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An English Gardener Abroad: 6 Months, 3 Kids, and 1 Dog on a Tropical Island


An English Gardener Abroad: 6 Months, 3 Kids, and 1 Dog on a Tropical Island

December 1, 2013

This week I wanted to discuss palms as in trees. I recently have a new found respect and admiration for these architecturally mesmerizing creatures but before I start on all that, I feel I should explain why I am looking at palms, and hibiscus, and coconut trees, and bougainvillea, instead of discussing the first frosts, how to protect your tender perennials, and the best plants for winter interest, which is what other self respecting garden writers are turning their minds to as we speak. Well, I can’t, because I am not there. In England that is, where if you don’t have a couple of plants for winter interest, you have a fairly bleak few months ahead of you.

So here’s the thing. Last month I upended everyone, took the children out of school, put the dog in a crate, packed up all our t-shirts, shorts, and swimmers, rented out my house, and rented another one in the Bahamas. For six months. And to be perfectly honest with you, the decision to do such a thing all seems a big hazy and non-specific.

Photographs by Clemmie Hambro.

There is the vague reason that recently my husband has had to do a lot of work in the Caribbean. But it turns out that the British Virgin Islands are nowhere near the Bahamas, and so moving us all to be nearer to him turned out to be a bit of a red herring. However, this remains the official “reason” so that when I discuss it with strangers, they don’t look at me as if I have gone utterly bonkers. Which most people do.

No, the real reason is that somewhere deep down, after seven years of hardcore domesticity, birthing of children, etc., I thought, “Right, that’s it. We all need an adventure, together as a family.” I looked down the periscope of our lives for the next few years, and I suddenly saw no escape. I saw school becoming too important, jobs getting in the way, routines becoming too entrenched, time marching on relentlessly, and I really, desperately wanted out.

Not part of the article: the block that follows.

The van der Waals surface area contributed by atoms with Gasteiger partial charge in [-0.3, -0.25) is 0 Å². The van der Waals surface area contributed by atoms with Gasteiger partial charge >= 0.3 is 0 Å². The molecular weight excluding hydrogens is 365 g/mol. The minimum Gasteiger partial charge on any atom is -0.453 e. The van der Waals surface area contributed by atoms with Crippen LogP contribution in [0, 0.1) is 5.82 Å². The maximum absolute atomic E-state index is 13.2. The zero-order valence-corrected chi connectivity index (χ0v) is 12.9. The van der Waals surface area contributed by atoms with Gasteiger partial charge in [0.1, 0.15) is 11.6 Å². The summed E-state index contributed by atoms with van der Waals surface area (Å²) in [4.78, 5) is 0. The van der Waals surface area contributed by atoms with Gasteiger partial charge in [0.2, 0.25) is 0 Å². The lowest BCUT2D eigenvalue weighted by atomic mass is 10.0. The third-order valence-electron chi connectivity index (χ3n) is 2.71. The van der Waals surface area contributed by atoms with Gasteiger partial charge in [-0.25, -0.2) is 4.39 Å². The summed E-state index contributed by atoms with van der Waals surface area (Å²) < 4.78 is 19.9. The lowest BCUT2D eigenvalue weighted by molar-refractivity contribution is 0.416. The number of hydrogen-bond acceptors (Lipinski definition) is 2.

Not forever, just for a little bit. I want to come home again with fresh eyes and renewed vigor. But until then I want the children to take off their shoes, and for there to be a loosening, a relaxing, and a bit of “who cares,” and to not always be rushing rushing rushing.

For that space in time when the children are so full of awe and curiosity that for their mother to say, “Guess what, we are going to live on an island and go to a new school, and not wear shoes very much, and make new friends, live a different sort of life, hang out together an awful lot, and generally have as much fun as we can possibly have,” and for this to be a good thing, rather than some madcap idea that gets in the way of their own busy lives. For all that, I had to open the small window of opportunity that flashed before me–and leap.

So, here we are on Harbour Island in the Bahamas, avoiding the Great British Winter. Three miles long and one mile wide, with a beach so beautiful it will knock the very stuffing out of you. Me, the husband, three children, and the dachshund (who was not very impressed by his freight experience at 36,000 feet). The children are in school–where all three girls ages 2 to 6 are taught in the same room, very like the old village schools in England.

They slipped in so seamlessly, and love it so much that it seems to me as if they have always been here. The husband comes and goes with work, and me, well, it is taking time to unwind, get onto island time, and stop panicking about needing to be somewhere–because there is absolutely nowhere to go. Here I am, staring at the ocean, thinking, “Well, we actually did it,” And I am so very, very pleased that we did.

Horticulturally speaking, it was rather a good time to go. I planted my tulip bulbs before I left and they should be at full flower on my return with spring beginning to unfurl. And so while my garden at home sleeps, I look forward to experiencing a different sort of plant; the tropical, the exotic, the fruit laden, and drippingly lush, the brilliantly, wonderfully different. So, next week is palms. This week I just had to explain the reason for palms. In case you thought I’d gone mad…

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